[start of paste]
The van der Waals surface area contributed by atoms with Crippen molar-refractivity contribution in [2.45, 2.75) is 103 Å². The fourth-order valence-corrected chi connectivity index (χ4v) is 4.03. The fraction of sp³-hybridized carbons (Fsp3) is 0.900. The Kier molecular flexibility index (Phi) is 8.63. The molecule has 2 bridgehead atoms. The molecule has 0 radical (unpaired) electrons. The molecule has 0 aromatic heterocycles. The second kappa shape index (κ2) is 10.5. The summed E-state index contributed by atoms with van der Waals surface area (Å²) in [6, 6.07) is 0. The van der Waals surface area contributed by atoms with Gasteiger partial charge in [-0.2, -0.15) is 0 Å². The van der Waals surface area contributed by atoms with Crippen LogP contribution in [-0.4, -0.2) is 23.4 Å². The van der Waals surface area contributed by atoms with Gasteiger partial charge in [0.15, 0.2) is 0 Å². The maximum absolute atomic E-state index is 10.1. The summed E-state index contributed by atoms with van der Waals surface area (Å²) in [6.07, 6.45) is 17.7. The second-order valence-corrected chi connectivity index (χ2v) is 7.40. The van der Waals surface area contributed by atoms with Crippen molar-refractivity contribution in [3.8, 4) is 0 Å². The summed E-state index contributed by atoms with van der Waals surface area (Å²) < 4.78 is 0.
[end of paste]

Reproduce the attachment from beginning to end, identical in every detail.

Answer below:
The van der Waals surface area contributed by atoms with Crippen molar-refractivity contribution in [2.45, 2.75) is 103 Å². The fourth-order valence-corrected chi connectivity index (χ4v) is 4.03. The fraction of sp³-hybridized carbons (Fsp3) is 0.900. The Kier molecular flexibility index (Phi) is 8.63. The molecule has 2 bridgehead atoms. The molecule has 0 radical (unpaired) electrons. The molecule has 0 aromatic heterocycles. The second kappa shape index (κ2) is 10.5. The summed E-state index contributed by atoms with van der Waals surface area (Å²) in [6, 6.07) is 0. The van der Waals surface area contributed by atoms with Gasteiger partial charge in [-0.2, -0.15) is 0 Å². The van der Waals surface area contributed by atoms with Crippen LogP contribution in [-0.4, -0.2) is 23.4 Å². The van der Waals surface area contributed by atoms with Gasteiger partial charge in [0.15, 0.2) is 0 Å². The maximum absolute atomic E-state index is 10.1. The summed E-state index contributed by atoms with van der Waals surface area (Å²) in [6.07, 6.45) is 17.7. The second-order valence-corrected chi connectivity index (χ2v) is 7.40. The van der Waals surface area contributed by atoms with Crippen molar-refractivity contribution in [3.8, 4) is 0 Å². The summed E-state index contributed by atoms with van der Waals surface area (Å²) < 4.78 is 0.